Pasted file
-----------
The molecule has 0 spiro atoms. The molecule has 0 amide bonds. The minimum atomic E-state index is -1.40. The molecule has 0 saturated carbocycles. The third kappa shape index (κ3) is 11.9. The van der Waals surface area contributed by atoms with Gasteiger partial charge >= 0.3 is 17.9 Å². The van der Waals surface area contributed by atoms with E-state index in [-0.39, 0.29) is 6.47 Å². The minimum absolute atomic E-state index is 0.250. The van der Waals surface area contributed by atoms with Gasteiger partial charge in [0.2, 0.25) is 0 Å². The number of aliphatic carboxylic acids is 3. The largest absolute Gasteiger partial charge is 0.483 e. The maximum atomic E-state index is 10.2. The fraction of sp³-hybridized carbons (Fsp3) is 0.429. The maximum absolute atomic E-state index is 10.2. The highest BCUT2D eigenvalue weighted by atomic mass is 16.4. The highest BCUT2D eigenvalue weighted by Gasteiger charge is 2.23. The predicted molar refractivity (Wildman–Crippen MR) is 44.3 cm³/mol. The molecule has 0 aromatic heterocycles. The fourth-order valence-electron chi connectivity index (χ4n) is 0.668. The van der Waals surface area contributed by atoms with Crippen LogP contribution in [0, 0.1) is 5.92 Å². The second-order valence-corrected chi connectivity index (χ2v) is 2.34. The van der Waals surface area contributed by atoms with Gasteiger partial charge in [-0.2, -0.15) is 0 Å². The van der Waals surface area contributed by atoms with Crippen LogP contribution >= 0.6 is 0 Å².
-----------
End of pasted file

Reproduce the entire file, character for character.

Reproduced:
The molecule has 0 spiro atoms. The molecule has 0 amide bonds. The minimum atomic E-state index is -1.40. The molecule has 0 saturated carbocycles. The third kappa shape index (κ3) is 11.9. The van der Waals surface area contributed by atoms with Gasteiger partial charge >= 0.3 is 17.9 Å². The van der Waals surface area contributed by atoms with E-state index in [-0.39, 0.29) is 6.47 Å². The minimum absolute atomic E-state index is 0.250. The van der Waals surface area contributed by atoms with Gasteiger partial charge in [0.2, 0.25) is 0 Å². The number of aliphatic carboxylic acids is 3. The largest absolute Gasteiger partial charge is 0.483 e. The maximum atomic E-state index is 10.2. The fraction of sp³-hybridized carbons (Fsp3) is 0.429. The maximum absolute atomic E-state index is 10.2. The highest BCUT2D eigenvalue weighted by atomic mass is 16.4. The highest BCUT2D eigenvalue weighted by Gasteiger charge is 2.23. The predicted molar refractivity (Wildman–Crippen MR) is 44.3 cm³/mol. The molecule has 0 aromatic heterocycles. The fourth-order valence-electron chi connectivity index (χ4n) is 0.668. The van der Waals surface area contributed by atoms with Crippen LogP contribution in [0, 0.1) is 5.92 Å². The second-order valence-corrected chi connectivity index (χ2v) is 2.34. The van der Waals surface area contributed by atoms with Gasteiger partial charge in [-0.2, -0.15) is 0 Å². The van der Waals surface area contributed by atoms with Crippen LogP contribution >= 0.6 is 0 Å².